Argentine painter, writer, poet, filmmaker, theoretician, and teacher, known as the father of New Latin American Cinema.
He studied at the Centro Sperimentale di Cinematografía in Rome between 1951 and 1953. Upon returning to his country, he founded the University's Film Institute del Litoral, where Birri took his first steps as a teacher and filmmaker with the production, in collaboration with his students, of Tire Dié in 1960. The film, which denounces the living conditions of a marginal neighborhood in the city of Santa Fe, is considered the first documentary of a socio-political nature made in Argentina. All his filmography, which also includes works of fiction, is crossed by a concern to find a language that expresses the true history and contradictions of Latin America with its own personality. His work as a teacher culminated in the founding, together with Gabriel García Márquez, of the International Film and Television School of San Antonio de los Baños, Cuba, of which he was director between 1986 and 1991.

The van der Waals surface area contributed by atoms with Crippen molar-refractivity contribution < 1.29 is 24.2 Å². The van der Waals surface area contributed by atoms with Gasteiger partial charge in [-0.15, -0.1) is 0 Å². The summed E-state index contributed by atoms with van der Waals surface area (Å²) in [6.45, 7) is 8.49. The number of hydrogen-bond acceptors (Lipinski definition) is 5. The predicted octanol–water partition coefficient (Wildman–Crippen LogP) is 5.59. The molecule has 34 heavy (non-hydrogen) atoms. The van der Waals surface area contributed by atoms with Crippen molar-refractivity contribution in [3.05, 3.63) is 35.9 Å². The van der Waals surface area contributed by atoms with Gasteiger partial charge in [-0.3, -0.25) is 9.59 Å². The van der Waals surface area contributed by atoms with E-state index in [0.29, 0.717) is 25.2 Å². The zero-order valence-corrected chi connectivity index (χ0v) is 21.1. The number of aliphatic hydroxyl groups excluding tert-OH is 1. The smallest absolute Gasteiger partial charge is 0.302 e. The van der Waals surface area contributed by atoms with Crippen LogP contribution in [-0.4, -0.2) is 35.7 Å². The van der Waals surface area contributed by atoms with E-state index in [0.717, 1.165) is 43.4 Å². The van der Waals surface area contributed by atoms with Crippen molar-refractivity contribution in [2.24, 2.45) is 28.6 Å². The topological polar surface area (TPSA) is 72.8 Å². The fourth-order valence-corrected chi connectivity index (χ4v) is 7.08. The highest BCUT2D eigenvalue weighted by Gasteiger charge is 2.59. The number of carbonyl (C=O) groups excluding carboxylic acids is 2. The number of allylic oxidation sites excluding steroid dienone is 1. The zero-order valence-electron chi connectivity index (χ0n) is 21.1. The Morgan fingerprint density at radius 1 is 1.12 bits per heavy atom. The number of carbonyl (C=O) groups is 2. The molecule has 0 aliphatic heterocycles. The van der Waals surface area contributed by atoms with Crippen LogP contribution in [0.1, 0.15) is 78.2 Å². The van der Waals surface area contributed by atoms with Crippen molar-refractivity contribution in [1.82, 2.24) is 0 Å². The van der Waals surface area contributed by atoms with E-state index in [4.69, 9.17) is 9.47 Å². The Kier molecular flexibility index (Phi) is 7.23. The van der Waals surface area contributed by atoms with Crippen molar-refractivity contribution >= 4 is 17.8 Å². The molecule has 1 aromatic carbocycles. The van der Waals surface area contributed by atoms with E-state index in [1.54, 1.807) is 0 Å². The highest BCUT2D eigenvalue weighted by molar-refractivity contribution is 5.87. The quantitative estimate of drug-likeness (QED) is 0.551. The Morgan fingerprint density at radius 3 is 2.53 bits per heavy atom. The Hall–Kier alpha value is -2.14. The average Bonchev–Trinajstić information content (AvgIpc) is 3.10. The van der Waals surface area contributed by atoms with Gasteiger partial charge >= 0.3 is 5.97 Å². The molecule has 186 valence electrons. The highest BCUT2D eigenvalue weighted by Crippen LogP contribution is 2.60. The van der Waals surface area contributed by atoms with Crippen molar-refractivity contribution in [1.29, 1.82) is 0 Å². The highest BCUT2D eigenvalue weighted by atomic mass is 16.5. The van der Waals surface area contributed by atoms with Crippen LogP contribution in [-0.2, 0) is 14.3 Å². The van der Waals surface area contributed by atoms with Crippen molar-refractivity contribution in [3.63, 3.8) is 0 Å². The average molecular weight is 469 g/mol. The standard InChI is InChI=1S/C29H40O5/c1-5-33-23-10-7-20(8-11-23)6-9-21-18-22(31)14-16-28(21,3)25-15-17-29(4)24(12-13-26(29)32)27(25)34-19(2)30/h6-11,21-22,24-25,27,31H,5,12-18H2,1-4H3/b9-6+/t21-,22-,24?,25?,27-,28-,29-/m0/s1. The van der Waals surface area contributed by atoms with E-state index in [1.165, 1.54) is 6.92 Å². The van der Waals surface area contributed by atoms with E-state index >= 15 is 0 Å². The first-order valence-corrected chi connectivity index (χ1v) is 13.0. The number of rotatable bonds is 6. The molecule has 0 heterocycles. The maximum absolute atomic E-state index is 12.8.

He returned to Rome on several occasions throughout throughout his life, fleeing from the Argentine military dictatorships, with subsequent and long stays in Cuba, Mexico, Venezuela and Brazil. In the Italian capital, he made ORG, an overflowing experimental film that took him ten years of work and was withdrawn the same day it was released by its protagonist Terence Hill.